Footling breech is when baby's feet inside the pelvis. Imagine the baby "floating" cross-legged in the tummy, that's how it looks like. Thing about footling breech is, it's the rarest form of breech with highest risk of complication, namely cord prolapse. And cord prolapse is when the umbilical cord gets squashed before baby is born, cutting the blood supply and oxygen to the baby. What happens is that baby's tiny foot pokes through the cervix, creating a vacuum, causing the cord to get "sucked" out as well. We're talking about vaginal delivery here. Which is pretty tricky in footling breech.

So I was hooked up to a CTG machine, and walla, they found some uterine activity, albeit irregular. Cervix was completely closed, so good thing I was not in labour. But since I was already 39w, the safest option was to be admitted. Yes, admitted straight from clinic. Over the weekend. With a semi-elective caesarean section planned on the next Monday.

Woha, did I say caesarean?

Wohaaa, wasn't I dead scared of being induced, and now we're talking caesarean?

So straight to the ward I went. They wouldn't even let me go home for an hour to get my stuff! *cries*

But good thing was.. We got a room to ourselves! By "we" I mean Seed and I, as Adam had to go home by 10pm, sads.

Our own ensuite toilet, which Adam was clearly very excited about.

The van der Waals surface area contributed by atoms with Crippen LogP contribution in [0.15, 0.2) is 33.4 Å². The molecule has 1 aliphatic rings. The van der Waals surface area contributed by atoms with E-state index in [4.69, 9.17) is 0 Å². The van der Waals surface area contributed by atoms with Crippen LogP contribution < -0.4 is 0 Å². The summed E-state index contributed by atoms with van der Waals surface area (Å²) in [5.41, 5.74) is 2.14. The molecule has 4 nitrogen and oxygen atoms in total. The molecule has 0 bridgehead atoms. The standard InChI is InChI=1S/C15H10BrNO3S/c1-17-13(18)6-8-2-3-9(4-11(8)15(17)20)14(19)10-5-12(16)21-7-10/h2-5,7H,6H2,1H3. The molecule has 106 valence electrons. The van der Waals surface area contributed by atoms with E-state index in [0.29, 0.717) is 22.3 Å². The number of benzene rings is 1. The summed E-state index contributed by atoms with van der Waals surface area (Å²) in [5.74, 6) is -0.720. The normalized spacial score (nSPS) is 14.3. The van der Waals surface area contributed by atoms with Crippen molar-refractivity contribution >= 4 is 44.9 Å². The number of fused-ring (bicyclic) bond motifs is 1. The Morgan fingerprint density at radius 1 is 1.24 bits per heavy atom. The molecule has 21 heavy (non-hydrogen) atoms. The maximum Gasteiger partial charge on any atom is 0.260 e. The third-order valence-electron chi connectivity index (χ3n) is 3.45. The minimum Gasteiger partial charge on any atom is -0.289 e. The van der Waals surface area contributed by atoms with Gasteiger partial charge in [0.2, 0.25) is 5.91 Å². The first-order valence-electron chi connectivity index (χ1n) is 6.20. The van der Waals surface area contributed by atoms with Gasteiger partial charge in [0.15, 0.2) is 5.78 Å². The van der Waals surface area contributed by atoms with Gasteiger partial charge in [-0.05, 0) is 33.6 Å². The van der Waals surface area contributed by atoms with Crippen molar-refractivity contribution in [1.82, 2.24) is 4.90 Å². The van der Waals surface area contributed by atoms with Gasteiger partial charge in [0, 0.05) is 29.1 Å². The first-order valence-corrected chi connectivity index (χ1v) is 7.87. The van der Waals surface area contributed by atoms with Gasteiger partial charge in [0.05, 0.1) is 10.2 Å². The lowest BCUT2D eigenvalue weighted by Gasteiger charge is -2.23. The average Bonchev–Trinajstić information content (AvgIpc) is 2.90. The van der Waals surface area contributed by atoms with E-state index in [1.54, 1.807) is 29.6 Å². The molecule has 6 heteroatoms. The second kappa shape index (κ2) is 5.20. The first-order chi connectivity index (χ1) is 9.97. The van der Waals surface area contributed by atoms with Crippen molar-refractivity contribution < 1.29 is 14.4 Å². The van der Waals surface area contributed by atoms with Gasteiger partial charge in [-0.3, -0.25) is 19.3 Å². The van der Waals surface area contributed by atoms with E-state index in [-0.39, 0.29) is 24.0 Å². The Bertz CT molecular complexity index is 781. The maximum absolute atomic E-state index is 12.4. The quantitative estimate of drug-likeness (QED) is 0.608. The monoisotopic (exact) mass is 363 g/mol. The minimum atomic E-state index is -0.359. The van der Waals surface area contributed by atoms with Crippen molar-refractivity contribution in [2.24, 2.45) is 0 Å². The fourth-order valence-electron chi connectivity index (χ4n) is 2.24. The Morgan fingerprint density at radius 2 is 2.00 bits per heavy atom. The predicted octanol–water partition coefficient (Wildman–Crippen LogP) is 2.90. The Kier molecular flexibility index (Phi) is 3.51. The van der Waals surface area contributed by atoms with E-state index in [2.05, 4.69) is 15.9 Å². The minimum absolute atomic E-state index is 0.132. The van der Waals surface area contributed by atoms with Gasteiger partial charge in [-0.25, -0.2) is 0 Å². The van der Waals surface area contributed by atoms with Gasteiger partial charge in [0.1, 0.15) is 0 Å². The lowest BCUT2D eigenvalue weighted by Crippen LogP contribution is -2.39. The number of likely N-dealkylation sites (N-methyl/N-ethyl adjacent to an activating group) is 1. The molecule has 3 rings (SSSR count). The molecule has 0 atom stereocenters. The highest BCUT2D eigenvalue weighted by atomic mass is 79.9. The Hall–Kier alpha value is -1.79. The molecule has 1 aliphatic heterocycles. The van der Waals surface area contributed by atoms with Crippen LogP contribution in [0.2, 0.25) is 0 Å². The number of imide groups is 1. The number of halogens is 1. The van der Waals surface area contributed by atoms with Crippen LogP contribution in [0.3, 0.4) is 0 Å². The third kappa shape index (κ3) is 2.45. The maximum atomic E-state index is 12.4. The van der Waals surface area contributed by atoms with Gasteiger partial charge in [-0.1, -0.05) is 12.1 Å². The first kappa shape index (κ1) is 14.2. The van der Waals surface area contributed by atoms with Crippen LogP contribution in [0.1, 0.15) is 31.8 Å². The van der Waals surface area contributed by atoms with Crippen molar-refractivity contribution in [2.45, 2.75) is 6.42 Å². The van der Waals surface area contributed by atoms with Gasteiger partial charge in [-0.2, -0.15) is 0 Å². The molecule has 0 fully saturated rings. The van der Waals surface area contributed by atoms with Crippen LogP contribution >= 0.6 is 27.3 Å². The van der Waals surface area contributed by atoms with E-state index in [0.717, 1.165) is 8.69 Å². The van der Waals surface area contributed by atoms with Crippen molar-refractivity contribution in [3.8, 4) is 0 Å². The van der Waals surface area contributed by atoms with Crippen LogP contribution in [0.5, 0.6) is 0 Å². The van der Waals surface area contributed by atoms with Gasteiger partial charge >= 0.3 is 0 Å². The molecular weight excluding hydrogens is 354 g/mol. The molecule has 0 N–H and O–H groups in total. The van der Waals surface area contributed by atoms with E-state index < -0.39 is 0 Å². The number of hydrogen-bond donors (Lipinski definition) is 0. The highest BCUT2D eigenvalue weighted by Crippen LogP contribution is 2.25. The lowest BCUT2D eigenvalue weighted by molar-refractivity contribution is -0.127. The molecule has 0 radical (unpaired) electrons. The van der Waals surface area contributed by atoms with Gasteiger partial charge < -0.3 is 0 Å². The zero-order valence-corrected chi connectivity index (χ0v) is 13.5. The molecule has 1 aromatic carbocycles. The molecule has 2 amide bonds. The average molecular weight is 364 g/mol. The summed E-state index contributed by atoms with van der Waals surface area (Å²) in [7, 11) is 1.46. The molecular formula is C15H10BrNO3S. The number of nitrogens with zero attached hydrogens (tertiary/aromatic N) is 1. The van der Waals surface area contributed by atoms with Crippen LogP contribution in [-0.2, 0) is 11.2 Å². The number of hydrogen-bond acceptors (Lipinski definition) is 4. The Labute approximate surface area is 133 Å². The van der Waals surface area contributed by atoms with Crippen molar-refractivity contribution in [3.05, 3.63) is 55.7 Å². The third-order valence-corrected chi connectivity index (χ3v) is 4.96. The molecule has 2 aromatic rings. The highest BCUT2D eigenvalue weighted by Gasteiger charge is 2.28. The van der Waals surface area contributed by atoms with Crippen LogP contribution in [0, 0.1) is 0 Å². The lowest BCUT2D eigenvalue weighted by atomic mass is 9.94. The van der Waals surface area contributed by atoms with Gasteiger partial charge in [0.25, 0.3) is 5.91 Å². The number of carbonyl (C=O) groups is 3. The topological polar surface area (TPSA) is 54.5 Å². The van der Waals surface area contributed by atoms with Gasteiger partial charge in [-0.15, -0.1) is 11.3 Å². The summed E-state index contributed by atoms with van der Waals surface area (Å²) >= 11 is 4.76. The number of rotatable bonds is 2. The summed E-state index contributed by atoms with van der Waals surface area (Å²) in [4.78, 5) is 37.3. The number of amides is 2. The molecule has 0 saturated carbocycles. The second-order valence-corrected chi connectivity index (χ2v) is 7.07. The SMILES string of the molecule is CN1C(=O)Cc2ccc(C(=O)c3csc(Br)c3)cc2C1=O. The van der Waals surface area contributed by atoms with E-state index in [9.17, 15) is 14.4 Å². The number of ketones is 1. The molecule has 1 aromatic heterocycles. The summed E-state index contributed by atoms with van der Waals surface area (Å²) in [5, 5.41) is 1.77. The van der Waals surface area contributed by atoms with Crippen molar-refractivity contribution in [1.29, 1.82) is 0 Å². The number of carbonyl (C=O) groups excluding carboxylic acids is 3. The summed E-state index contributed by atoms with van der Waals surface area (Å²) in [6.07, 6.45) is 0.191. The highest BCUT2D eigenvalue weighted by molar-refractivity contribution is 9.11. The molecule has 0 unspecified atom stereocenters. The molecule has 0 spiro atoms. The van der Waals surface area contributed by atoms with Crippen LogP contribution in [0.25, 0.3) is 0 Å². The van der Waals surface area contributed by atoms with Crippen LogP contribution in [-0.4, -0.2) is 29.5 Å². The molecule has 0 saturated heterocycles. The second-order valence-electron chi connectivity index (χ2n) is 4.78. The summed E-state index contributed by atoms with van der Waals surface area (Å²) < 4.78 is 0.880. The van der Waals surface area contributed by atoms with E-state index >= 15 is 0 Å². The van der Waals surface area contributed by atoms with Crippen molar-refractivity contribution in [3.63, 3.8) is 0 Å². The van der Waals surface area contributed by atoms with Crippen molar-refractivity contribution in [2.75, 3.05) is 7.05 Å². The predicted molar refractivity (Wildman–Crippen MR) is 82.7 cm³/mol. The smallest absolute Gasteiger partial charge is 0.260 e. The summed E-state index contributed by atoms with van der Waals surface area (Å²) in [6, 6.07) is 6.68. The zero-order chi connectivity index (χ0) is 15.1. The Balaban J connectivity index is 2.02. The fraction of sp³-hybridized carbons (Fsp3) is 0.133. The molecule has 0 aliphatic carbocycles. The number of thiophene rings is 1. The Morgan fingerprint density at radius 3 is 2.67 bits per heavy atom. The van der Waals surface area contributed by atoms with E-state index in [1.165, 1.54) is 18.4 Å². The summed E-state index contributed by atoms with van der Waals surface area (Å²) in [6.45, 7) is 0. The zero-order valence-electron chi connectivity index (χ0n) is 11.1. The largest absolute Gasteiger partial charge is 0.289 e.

This room doesn't come cheap though. While my condition didn't warrant me for having a side room, (I was perfectly healthy!) it was given because I work with the NHS. And my husband too. And since we were both (Adam still is) in paediatrics, they call us the paediatricians. HAHAHAHA. Too cute I cannot.

#perksofbeingadoctor #savetheNHS

So yes, I was admitted for 5 days including the operation itself.. It wasn't too bad if I'm honest. I've had nothing bad to say about the service, cewah, but it could be due to the known fact that I'm a doctor at the hospital. Although I'm sure the standard of care wouldn't vary that much. Maybe no side room, but hey, if someone else needed it for clinical reasons, I'm sure I would be evicted too. #patientsafety 

Next up, we finally get to meet Seed!

Thursday, May 4, 2017

Seed: 38 weeks.

38 weeks in one word: Painful.

It's not uncomfortable anymore - it's getting to a point where it's painful. Literally, pain. Every now and then I try to remind myself that someone, somewhere out there, is praying to have what I'm having now, a growing healthy baby cooking up nicely. A textbook pregnancy - says the midwife.

But I can't deny that it's not all rainbows and roses. I said it before, pregnancy is a whole new level of normal. And this, is a whole new level of pain.

Rainbow sans roses on our recent trip to Milton Keynes

And I'm only talking about irregular, pre-labour (if it's even that?!?) contraction kind of pain. And backache. Not even the 3:10 contraction when you're officially in labour. Not even the real deal. Who am I to talk about pain again?

Remember when I said I was feeling heavy pressure in my pelvis and crampy period-pain like backache when I made the trip to Nottingham and Leicester last time? I genuinely, hopefully thought that would be the start of things. How naive I was. The pain, they're staying, yes, but not actually starting anything.

As I'm typing this, my tummy is rock hard, Seed's squirming around against the confined space that already is. I have to lean back to make some space for those tiny little legs and arms to flail around, otherwise I'll get a jammed foot somewhere underneath my ribs.